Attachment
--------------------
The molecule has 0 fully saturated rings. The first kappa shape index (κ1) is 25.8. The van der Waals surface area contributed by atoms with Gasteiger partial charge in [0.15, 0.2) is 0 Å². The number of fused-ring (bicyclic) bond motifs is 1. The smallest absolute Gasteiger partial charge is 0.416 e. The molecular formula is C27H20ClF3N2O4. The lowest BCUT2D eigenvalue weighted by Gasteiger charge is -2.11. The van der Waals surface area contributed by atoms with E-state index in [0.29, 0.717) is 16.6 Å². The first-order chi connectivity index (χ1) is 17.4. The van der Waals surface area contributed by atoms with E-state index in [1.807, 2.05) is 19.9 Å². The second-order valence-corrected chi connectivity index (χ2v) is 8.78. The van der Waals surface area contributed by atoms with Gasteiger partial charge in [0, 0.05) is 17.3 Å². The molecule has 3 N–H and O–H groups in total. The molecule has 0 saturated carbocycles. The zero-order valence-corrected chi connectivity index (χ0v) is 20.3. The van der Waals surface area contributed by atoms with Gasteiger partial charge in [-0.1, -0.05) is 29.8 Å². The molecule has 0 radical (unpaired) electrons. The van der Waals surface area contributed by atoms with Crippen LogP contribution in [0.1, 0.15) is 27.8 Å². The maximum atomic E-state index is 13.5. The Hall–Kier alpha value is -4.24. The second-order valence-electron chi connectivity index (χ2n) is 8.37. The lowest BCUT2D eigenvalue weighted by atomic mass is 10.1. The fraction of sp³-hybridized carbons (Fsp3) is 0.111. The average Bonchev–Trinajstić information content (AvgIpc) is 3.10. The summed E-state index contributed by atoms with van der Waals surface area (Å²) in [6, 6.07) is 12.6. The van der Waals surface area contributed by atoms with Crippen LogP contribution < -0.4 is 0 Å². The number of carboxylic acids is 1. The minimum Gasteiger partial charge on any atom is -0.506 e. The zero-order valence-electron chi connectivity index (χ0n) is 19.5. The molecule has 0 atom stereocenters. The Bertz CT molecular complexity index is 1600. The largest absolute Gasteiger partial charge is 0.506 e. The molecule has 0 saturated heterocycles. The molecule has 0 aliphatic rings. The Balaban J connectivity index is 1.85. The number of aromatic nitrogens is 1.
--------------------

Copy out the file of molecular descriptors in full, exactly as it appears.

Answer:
The molecule has 0 fully saturated rings. The first kappa shape index (κ1) is 25.8. The van der Waals surface area contributed by atoms with Gasteiger partial charge in [0.15, 0.2) is 0 Å². The number of fused-ring (bicyclic) bond motifs is 1. The smallest absolute Gasteiger partial charge is 0.416 e. The molecular formula is C27H20ClF3N2O4. The lowest BCUT2D eigenvalue weighted by Gasteiger charge is -2.11. The van der Waals surface area contributed by atoms with E-state index in [0.29, 0.717) is 16.6 Å². The first-order chi connectivity index (χ1) is 17.4. The van der Waals surface area contributed by atoms with E-state index in [1.807, 2.05) is 19.9 Å². The second-order valence-corrected chi connectivity index (χ2v) is 8.78. The van der Waals surface area contributed by atoms with Gasteiger partial charge in [0, 0.05) is 17.3 Å². The molecule has 3 N–H and O–H groups in total. The molecule has 0 saturated carbocycles. The zero-order valence-corrected chi connectivity index (χ0v) is 20.3. The van der Waals surface area contributed by atoms with Gasteiger partial charge in [-0.1, -0.05) is 29.8 Å². The molecule has 0 radical (unpaired) electrons. The van der Waals surface area contributed by atoms with Crippen LogP contribution in [0.1, 0.15) is 27.8 Å². The maximum atomic E-state index is 13.5. The Hall–Kier alpha value is -4.24. The second-order valence-electron chi connectivity index (χ2n) is 8.37. The lowest BCUT2D eigenvalue weighted by atomic mass is 10.1. The fraction of sp³-hybridized carbons (Fsp3) is 0.111. The average Bonchev–Trinajstić information content (AvgIpc) is 3.10. The summed E-state index contributed by atoms with van der Waals surface area (Å²) in [6, 6.07) is 12.6. The van der Waals surface area contributed by atoms with Crippen LogP contribution < -0.4 is 0 Å². The number of carboxylic acids is 1. The minimum Gasteiger partial charge on any atom is -0.506 e. The zero-order valence-electron chi connectivity index (χ0n) is 19.5. The molecule has 0 atom stereocenters. The Bertz CT molecular complexity index is 1600. The largest absolute Gasteiger partial charge is 0.506 e. The molecule has 0 saturated heterocycles. The molecule has 0 aliphatic rings. The Balaban J connectivity index is 1.85. The number of aromatic nitrogens is 1.